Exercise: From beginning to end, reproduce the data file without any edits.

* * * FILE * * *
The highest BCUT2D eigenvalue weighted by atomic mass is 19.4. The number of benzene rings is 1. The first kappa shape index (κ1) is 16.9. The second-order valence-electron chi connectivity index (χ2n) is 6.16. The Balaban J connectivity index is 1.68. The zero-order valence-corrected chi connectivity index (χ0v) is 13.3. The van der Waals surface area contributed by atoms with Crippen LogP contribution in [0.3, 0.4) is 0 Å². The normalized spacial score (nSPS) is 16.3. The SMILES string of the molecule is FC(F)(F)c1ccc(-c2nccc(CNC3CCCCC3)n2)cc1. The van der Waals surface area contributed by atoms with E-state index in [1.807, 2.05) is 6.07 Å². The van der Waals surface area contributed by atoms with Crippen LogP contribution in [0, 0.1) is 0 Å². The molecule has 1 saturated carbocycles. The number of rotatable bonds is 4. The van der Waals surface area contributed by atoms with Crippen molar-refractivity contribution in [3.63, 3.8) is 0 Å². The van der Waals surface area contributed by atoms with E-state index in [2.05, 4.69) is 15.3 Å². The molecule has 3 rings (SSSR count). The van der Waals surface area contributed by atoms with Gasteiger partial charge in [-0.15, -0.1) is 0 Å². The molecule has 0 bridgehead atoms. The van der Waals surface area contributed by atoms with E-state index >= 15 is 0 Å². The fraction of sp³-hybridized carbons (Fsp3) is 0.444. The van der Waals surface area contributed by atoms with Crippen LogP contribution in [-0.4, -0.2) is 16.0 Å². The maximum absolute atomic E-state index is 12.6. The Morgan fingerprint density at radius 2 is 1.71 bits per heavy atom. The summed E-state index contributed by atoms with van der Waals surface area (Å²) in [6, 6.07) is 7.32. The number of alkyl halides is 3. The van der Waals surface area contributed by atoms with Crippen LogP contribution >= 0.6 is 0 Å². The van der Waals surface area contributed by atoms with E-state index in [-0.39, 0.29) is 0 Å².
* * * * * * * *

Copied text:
The highest BCUT2D eigenvalue weighted by atomic mass is 19.4. The number of benzene rings is 1. The first kappa shape index (κ1) is 16.9. The second-order valence-electron chi connectivity index (χ2n) is 6.16. The Balaban J connectivity index is 1.68. The zero-order valence-corrected chi connectivity index (χ0v) is 13.3. The van der Waals surface area contributed by atoms with Crippen LogP contribution in [0.3, 0.4) is 0 Å². The normalized spacial score (nSPS) is 16.3. The SMILES string of the molecule is FC(F)(F)c1ccc(-c2nccc(CNC3CCCCC3)n2)cc1. The van der Waals surface area contributed by atoms with E-state index in [1.807, 2.05) is 6.07 Å². The van der Waals surface area contributed by atoms with Crippen LogP contribution in [0, 0.1) is 0 Å². The molecule has 1 saturated carbocycles. The number of rotatable bonds is 4. The van der Waals surface area contributed by atoms with Crippen molar-refractivity contribution in [3.63, 3.8) is 0 Å². The van der Waals surface area contributed by atoms with E-state index in [2.05, 4.69) is 15.3 Å². The molecule has 3 rings (SSSR count). The van der Waals surface area contributed by atoms with Gasteiger partial charge in [-0.15, -0.1) is 0 Å². The molecule has 0 bridgehead atoms. The van der Waals surface area contributed by atoms with E-state index >= 15 is 0 Å². The fraction of sp³-hybridized carbons (Fsp3) is 0.444. The van der Waals surface area contributed by atoms with Crippen LogP contribution in [-0.4, -0.2) is 16.0 Å². The maximum absolute atomic E-state index is 12.6. The Morgan fingerprint density at radius 2 is 1.71 bits per heavy atom. The summed E-state index contributed by atoms with van der Waals surface area (Å²) in [6, 6.07) is 7.32. The number of alkyl halides is 3. The van der Waals surface area contributed by atoms with Crippen LogP contribution >= 0.6 is 0 Å². The van der Waals surface area contributed by atoms with E-state index in [-0.39, 0.29) is 0 Å².